LONDON (Reuters) - The number of pubs closing across Britain increased by a third in the first six months of 2009 to about 52 a week, industry figures showed.
The British Beer and Pubs Association (BBPA) said the weekly closure rate had increased from 39 in the last six months of 2008, meaning a total of 2,377 pubs have shut over the last 12 months with the loss of 24,000 jobs.
There are now just under 53,500 pubs in Britain, according to the BBPA, which blames above-average increases in alcohol duty and the costs of regulation, as well as economic conditions, for the industry’s predicament.
“The recession is proving extremely tough for Britain’s pubs,” said BBPA chief executive David Long. “However, those economic pressures have been made much worse by a Government that has continued to pile on tax and regulatory burdens.”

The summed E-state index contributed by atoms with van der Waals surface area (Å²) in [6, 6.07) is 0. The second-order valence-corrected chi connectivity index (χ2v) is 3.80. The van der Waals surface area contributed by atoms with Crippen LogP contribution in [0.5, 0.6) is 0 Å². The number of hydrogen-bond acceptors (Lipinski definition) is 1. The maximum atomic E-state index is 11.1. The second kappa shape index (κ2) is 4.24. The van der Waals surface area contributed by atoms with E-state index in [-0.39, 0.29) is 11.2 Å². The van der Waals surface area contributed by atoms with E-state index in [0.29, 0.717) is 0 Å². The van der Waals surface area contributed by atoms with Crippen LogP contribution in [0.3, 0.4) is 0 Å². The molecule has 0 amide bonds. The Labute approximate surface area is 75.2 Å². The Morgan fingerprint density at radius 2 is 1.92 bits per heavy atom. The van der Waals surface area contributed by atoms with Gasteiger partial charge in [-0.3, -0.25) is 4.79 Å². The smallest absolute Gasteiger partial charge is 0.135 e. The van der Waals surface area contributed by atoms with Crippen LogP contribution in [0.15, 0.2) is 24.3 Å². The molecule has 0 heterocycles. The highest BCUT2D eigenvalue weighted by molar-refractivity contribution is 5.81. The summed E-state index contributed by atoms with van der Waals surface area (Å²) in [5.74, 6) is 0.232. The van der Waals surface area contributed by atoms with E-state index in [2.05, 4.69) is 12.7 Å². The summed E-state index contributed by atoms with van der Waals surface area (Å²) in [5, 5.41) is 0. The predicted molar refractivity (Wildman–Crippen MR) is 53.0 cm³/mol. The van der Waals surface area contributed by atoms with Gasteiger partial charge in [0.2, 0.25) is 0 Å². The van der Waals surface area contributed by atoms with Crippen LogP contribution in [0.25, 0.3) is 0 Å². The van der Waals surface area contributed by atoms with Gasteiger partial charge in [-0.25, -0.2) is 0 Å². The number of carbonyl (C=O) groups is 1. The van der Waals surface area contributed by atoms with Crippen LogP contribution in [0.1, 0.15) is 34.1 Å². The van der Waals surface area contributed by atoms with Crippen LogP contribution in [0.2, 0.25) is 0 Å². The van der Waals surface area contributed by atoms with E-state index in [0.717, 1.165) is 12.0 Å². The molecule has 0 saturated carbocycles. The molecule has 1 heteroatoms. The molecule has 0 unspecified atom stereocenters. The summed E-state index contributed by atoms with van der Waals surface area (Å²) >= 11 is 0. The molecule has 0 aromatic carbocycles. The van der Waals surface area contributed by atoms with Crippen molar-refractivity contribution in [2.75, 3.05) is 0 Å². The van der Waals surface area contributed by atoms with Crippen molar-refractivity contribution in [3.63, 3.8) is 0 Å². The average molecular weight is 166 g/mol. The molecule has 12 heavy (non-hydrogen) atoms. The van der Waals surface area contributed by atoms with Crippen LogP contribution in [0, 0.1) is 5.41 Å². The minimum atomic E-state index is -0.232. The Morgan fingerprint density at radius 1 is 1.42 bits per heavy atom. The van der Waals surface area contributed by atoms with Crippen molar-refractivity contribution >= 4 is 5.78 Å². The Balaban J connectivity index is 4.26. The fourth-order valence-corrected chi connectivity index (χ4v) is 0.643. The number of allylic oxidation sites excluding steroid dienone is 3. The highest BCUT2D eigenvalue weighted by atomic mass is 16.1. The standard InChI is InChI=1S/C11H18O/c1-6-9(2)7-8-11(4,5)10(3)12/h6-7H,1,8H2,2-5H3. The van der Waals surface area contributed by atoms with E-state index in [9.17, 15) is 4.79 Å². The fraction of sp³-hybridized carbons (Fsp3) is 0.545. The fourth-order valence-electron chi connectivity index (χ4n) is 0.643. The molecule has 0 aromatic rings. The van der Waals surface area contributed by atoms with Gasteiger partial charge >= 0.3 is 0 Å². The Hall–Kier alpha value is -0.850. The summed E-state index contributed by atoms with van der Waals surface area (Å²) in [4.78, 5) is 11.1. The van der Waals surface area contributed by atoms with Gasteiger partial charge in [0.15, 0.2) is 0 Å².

The last two budgets have seen a 20 percent increase in beer tax, adding 600 million pounds to the industry’s tax bill, which now stands at 6.1 billion pounds, according to the BBPA.
Britain’s pubs have faced torrid trading conditions over the last two years as a smoking ban, recession, above-inflation tax rises, miserable weather last summer and cheap booze offers in supermarkets kept drinkers at home.
Editing by David Cowell